Prospects remain healthy for NBFCs, bank credit shows a strong trend

While rising interest rates and tighter liquidity are giving negative signals for the financial sector, increasing economic activity could mean higher business volumes for lenders.

Liquidity in the banking system has moved from Rs 8 trillion surplus into a deficit of Rs 33,000 crore over the 2022 calendar year.

By the end of November, bank credit had grown 17.5 per cent YoY (year-on-year).

Policy rates have risen by 225 basis points (bps).

What is the impact on non banking financial companies or NBFCs?

They have higher cost of funds compared to commercial banks and their lending patterns are on the whole, riskier.

However, bank credit to NBFCs is showing a strong trend and the NBFC liquidity environment continues to remain comfortable.

As of October, bank lending to NBFCs is up 16 per cent year to date or YTD (up 7 per cent month-on-month or MoM).

Moreover, top-rated NBFCs have been able to issue bonds to the tune of about Rs 30,000 crore per month.

So NBFCs are not likely to be cash-strapped if demand for credit rises.

The spread above G-sec rates for NBFC AA and AAA bonds remains quite low, at around 50-60 bps.

As such, the topline growth should outweigh the NIM (net interest margin) pressure.

Two of the key markets are vehicle finance and mortgages, comprising approximately 28 per cent and 40 per cent, respectively, of total disbursals for NBFCs.

One key market — commercial vehicle (CV) hypothecation — has seen strong growth due to replacement buying, increased mining, infrastructure and e-commerce activities, unlock trades, and stabilising freight rates.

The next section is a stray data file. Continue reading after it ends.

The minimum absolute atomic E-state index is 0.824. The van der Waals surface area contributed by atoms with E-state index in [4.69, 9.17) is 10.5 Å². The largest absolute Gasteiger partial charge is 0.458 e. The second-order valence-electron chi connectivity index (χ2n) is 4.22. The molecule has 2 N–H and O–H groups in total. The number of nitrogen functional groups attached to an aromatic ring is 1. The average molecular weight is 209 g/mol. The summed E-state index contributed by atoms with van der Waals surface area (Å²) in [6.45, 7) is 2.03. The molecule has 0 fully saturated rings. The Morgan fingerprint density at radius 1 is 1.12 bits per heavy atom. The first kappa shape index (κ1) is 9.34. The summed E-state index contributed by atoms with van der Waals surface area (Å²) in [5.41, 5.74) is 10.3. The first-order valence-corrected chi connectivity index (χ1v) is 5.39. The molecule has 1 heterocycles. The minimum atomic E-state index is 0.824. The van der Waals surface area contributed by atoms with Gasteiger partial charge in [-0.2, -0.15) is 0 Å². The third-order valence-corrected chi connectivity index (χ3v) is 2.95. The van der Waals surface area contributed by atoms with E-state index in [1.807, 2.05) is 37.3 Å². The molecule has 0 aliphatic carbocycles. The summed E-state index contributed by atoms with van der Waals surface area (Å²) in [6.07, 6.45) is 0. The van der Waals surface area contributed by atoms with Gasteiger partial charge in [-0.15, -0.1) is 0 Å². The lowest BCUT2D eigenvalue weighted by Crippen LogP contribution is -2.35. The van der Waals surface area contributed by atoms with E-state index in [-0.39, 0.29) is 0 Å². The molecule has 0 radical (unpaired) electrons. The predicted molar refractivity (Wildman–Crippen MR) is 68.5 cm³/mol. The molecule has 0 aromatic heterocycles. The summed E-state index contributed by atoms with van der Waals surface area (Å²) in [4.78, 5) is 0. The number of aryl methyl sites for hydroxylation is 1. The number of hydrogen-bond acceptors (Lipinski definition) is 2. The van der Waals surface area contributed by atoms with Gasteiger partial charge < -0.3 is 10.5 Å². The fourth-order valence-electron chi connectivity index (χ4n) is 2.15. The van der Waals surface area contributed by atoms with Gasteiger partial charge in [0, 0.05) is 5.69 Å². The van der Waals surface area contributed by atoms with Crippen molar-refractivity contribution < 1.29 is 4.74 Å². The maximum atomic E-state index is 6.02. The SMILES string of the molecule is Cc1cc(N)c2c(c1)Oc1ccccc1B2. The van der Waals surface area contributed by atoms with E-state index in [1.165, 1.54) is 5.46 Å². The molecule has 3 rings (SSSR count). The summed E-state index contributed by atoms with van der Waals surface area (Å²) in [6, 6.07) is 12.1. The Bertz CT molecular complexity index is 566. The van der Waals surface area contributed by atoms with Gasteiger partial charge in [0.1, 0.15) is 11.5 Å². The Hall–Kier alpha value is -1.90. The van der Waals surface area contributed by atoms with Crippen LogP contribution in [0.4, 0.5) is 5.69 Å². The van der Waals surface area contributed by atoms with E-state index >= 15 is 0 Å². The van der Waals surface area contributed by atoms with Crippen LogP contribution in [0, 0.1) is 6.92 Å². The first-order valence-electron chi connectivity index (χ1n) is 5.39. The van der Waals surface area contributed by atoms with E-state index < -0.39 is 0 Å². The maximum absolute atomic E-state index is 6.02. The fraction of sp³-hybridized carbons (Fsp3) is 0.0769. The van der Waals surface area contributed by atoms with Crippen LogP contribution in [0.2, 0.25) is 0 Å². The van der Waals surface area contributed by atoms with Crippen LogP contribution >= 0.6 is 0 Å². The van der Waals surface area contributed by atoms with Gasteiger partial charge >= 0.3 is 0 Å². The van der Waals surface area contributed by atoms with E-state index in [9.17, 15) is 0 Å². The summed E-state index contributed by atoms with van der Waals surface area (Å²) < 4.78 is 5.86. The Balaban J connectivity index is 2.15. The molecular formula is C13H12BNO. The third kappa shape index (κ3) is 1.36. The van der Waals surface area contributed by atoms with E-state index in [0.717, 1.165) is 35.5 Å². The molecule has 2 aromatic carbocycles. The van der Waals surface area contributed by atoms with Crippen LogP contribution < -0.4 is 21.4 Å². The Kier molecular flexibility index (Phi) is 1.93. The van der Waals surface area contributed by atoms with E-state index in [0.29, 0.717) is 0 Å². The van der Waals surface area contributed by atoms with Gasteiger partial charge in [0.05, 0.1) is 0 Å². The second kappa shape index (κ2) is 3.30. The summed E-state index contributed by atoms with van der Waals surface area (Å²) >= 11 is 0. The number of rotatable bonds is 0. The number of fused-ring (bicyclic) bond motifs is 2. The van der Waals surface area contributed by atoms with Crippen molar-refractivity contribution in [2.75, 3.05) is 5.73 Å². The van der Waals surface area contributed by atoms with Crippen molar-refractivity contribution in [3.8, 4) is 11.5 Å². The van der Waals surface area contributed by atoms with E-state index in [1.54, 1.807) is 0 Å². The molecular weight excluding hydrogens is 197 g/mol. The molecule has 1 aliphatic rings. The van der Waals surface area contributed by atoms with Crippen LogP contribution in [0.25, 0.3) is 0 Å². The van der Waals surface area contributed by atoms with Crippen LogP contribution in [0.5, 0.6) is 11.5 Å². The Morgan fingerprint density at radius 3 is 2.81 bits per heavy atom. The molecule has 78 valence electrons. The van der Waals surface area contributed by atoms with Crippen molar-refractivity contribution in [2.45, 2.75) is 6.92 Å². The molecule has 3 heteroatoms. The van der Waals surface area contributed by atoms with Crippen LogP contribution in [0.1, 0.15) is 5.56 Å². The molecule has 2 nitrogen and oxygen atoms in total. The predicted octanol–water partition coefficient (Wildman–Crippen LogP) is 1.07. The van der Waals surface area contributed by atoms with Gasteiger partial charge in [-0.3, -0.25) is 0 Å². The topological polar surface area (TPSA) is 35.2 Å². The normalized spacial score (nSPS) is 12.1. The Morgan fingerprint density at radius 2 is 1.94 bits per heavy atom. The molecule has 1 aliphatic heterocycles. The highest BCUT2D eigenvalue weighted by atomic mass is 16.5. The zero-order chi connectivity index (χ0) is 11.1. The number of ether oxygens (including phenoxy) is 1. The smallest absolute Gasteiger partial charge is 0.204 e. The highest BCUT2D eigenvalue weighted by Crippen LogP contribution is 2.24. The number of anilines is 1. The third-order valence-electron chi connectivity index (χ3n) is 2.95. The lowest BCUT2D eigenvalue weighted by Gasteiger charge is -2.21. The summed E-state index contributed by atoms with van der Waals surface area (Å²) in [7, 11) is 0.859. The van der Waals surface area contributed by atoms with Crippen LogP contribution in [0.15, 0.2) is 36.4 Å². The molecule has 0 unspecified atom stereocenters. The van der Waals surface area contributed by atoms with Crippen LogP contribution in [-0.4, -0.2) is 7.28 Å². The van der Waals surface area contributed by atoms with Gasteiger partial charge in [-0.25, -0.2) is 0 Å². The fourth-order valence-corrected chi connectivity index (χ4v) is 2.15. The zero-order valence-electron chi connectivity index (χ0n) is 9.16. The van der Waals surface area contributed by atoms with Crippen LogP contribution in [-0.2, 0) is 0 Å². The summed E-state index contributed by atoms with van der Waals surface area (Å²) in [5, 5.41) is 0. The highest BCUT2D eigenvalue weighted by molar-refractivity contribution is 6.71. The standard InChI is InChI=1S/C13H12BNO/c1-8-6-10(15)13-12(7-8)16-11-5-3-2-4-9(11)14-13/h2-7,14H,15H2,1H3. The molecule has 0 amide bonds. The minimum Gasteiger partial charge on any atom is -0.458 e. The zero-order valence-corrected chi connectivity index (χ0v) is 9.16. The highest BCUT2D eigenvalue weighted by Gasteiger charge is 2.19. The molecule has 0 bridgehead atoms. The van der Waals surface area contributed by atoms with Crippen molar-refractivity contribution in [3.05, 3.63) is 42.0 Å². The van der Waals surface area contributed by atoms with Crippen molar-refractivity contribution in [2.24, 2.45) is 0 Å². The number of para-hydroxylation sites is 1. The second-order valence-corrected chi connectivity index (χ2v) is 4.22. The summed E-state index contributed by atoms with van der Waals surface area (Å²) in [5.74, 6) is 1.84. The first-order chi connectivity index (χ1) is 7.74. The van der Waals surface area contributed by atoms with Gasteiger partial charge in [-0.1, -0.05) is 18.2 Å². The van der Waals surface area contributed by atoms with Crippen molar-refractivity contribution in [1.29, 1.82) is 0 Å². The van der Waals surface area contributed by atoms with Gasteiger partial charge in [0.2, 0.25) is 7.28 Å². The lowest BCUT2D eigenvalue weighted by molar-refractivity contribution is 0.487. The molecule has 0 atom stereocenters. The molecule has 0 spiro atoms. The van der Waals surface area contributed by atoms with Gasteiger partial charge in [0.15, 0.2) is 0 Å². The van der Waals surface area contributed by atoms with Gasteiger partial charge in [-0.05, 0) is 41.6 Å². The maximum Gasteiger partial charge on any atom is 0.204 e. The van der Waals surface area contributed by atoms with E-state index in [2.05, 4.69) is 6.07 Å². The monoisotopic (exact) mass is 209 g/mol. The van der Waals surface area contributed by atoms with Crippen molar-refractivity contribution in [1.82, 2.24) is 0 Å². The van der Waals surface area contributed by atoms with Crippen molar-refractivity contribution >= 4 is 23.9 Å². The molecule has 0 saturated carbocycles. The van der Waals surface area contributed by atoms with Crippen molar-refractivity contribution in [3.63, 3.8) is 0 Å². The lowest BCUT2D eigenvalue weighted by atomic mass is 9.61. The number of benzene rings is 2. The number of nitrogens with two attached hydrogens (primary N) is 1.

While fuel prices are elevated, they are also showing signs of stabilising.

Further pick up in the cycle for CVs should lead to an even higher demand.

While both banks and NBFCs will face NIM compression, since borrowing costs have increased, there will be volume growth in the vehicle finance market.

Along with CVs, the passenger vehicle market has also picked up due to festival season demand, though it remains to be seen how this sustains.

Tractor sales have improved on good monsoon and hopes of a good rabi season.

Auto financiers are confident that H2 (second half of the 2022-23 financial year or FY23) will be better, in terms of growth, as activities have increased, in mining and construction.

NBFCs such as Shriram Finance (earlier Shriram Transport), M&M Finance, Cholamandalam, Sundaram Finance should all do well. Since this vehicle market is largely fixed rate, the ability to pass on future rise in cost of finance could be limited.

In the mortgage market, banks have to abide by the EBLR (external benchmark lending rate) which has risen sharply as policy rates were hiked, and hence, bank mortgage rates have also gone up.

This gives NBFCs in the housing finance market a competitive edge.

HDFC for example, is offering rates that are around 20 bps lower than ICICI Bank, State Bank of India, etc.

The other major NBFC in the housing market — LIC Housing Finance — is in the process of trying to convert from fixed rate to floating rate in its offers, and this could lead to a lower volume growth.

Fixed rate loans are generally at a premium of 300-350 bps over current floating offers with a 3-year reset format.

A third key market – microfinance — will generate around 18 per cent of the NBFC portfolio, dropping in share from around 27 per cent last year.

The sector has been deregulated, which allows players to hike rates to compensate for rising cost of finance.

As such, MFI players like CreditAccess Grameen could see higher NIMs.

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